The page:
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Editorial: Let world know facts about Japan’s territories — and don’t forget at home

The government has relocated the National Museum of Territory and Sovereignty, greatly expanding the content of its displays. It is important to use objective data to demonstrate the rightfulness of what Japan has been asserting.

 

The new museum, which opened in a private building in Tokyo’s Kasumigaseki district, has an area seven times larger than the previous one. In addition to data on the Takeshima islands of Shimane Prefecture and the Senkaku Islands of Okinawa Prefecture, its displays about the northern territories have also been considerably expanded.

 

Exhibiting furniture and table utensils donated by Japanese former residents of the northern islands, the museum describes how the islanders used to live there. Brand-new video displays make it possible for visitors to look back at the history of Japan-Russia negotiations on the northern territories.

 

Regarding the Takeshima islands, materials showing facts, including one that Japanese people had hunted sea lions there since the Edo period (1603-1867), are collected.

 

As for the Senkaku Islands, which Japan has continued to effectively control, there is a letter on display in which China, before World War II, recognized the islands as Japan’s territory.

 

The Takeshima islands and the Senkaku Islands are Japan’s inherent territory, historically and under international law. The government should have the museum function as a base to transmit relevant information abroad and to raise public awareness concerning these islands at home.

 

The museum is staffed with specialists who can explain the materials on display. It is hoped that the museum will be used as a place to visit as part of a school excursion, for instance. For the convenience of foreign visitors, the museum has been equipped with tablets showing relevant information in English. It is desirable that explanations in foreign languages be expanded further.

 

In a survey conducted last year by the Cabinet Office, the percentage of respondents who were “interested in” the Takeshima islands stood only in the 60 percent range, as did the figure for those “interested in” the Senkaku Islands. However, this was an increase from the 2017 survey.

 

With nearly 7,000 islands and islets, Japan is one of the leading maritime nations in the world. It is crucial to impart accurate knowledge of the historical circumstances and present state of affairs regarding Japan’s territorial land and waters to as many Japanese people as possible.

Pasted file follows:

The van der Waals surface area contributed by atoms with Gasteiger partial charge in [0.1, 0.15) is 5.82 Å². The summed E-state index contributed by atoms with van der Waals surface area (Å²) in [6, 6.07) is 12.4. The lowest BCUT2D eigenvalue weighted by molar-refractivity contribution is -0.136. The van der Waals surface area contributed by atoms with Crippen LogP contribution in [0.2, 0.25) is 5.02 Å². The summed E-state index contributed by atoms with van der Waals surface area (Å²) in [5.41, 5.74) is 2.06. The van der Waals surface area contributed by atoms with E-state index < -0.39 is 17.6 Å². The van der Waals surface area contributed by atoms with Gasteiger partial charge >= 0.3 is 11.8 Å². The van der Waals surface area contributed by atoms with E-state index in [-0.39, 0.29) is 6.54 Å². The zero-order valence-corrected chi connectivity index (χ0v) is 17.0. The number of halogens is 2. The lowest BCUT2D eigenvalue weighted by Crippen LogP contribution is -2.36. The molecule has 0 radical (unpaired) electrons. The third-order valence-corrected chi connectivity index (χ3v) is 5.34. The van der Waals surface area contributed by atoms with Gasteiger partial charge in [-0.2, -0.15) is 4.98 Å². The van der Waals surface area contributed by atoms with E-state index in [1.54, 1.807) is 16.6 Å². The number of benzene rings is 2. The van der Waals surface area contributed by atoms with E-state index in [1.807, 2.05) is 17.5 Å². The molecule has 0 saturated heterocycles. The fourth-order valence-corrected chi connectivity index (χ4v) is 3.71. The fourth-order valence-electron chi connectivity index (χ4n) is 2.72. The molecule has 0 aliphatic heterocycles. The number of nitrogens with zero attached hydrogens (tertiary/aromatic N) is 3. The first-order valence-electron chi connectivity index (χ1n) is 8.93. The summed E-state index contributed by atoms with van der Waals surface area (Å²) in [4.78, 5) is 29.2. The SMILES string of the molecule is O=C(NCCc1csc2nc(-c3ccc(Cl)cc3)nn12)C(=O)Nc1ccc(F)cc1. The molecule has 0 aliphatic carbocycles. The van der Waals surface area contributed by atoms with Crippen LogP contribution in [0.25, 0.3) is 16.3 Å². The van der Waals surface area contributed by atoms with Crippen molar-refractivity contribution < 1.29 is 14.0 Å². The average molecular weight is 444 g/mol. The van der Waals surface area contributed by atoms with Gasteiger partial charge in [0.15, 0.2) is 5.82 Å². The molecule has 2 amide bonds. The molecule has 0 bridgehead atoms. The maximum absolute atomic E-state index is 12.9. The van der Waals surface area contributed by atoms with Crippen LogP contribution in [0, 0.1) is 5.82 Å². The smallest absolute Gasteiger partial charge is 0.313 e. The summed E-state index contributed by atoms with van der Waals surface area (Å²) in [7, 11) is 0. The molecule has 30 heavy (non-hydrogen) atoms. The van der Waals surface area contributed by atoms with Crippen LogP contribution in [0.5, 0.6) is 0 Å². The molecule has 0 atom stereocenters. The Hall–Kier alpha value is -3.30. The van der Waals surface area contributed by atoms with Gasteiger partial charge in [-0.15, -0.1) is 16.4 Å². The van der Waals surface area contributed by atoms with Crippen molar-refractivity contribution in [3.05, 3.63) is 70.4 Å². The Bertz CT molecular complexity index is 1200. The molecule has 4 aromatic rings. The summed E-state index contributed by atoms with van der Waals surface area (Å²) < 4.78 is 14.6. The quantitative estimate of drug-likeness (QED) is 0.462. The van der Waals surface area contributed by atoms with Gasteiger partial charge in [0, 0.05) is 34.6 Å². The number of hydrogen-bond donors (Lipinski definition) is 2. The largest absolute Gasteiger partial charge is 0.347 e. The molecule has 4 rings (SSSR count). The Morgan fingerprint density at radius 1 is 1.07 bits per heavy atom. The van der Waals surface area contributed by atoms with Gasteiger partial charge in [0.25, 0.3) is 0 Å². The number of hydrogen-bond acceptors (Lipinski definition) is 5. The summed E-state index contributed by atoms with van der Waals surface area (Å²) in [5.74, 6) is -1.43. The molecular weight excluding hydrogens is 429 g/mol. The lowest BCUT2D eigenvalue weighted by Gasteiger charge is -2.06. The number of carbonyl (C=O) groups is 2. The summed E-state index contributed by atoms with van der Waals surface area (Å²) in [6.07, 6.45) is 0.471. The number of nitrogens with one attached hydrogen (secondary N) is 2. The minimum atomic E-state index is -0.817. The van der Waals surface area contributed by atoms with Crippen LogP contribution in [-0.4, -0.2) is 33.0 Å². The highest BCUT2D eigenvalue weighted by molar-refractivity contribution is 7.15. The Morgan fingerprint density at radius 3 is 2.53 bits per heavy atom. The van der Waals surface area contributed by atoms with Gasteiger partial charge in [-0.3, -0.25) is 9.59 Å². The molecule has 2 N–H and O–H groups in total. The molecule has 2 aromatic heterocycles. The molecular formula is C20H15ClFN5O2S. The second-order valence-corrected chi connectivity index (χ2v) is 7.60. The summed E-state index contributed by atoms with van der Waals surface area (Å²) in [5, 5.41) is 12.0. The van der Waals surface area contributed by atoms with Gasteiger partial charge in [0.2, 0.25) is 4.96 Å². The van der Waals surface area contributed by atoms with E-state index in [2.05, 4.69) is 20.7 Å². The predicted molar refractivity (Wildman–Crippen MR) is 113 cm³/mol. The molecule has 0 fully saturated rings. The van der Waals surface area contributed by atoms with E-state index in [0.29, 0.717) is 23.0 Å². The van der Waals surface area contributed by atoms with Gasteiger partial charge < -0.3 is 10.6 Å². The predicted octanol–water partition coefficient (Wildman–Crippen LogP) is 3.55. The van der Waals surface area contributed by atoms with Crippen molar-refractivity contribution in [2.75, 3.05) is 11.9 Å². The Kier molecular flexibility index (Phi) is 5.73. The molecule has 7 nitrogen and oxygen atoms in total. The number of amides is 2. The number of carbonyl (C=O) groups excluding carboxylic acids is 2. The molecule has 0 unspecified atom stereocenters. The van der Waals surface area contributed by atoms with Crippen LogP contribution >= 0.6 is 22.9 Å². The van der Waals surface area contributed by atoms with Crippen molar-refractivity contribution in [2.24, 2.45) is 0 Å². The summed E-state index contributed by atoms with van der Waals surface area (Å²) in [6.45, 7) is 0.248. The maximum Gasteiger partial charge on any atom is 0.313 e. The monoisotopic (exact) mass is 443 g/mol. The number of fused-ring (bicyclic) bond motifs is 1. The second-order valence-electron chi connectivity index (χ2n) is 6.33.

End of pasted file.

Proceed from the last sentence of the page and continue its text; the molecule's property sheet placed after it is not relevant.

The government has to expand education on its territory at schools. Stepping up the sharing of relevant information on the internet is also suggested.

 

Also needed is cooperating with related local governments to advance research and collection of materials on the local industries and natural resources of these territories.

 

Symposiums and social gatherings should be held to broaden exchanges with overseas researchers. The translation of academic papers concerning Japan’s islands into foreign languages should also be promoted. By increasing the number of people who are knowledgeable about Japan in other countries, understanding about Japan will be deepened.

 

South Korea, which asserts sovereignty over the Takeshima islands, has lodged a protest, calling for the museum to be closed.

 

Japan established sovereignty over the Takeshima islands in the mid-17th century. After the war, South Korea approached the United States to have Japan abandon the islands, but was rejected. Later, the country unilaterally established the Syngman Rhee Line, and has occupied the islands illegally ever since.

 

It is vital for the Japanese government to make a counterargument every time South Korea makes such an unjustifiable assertion.

 

— This article appeared in the print version of The Yomiuri Shimbun on Jan. 22, 2020.

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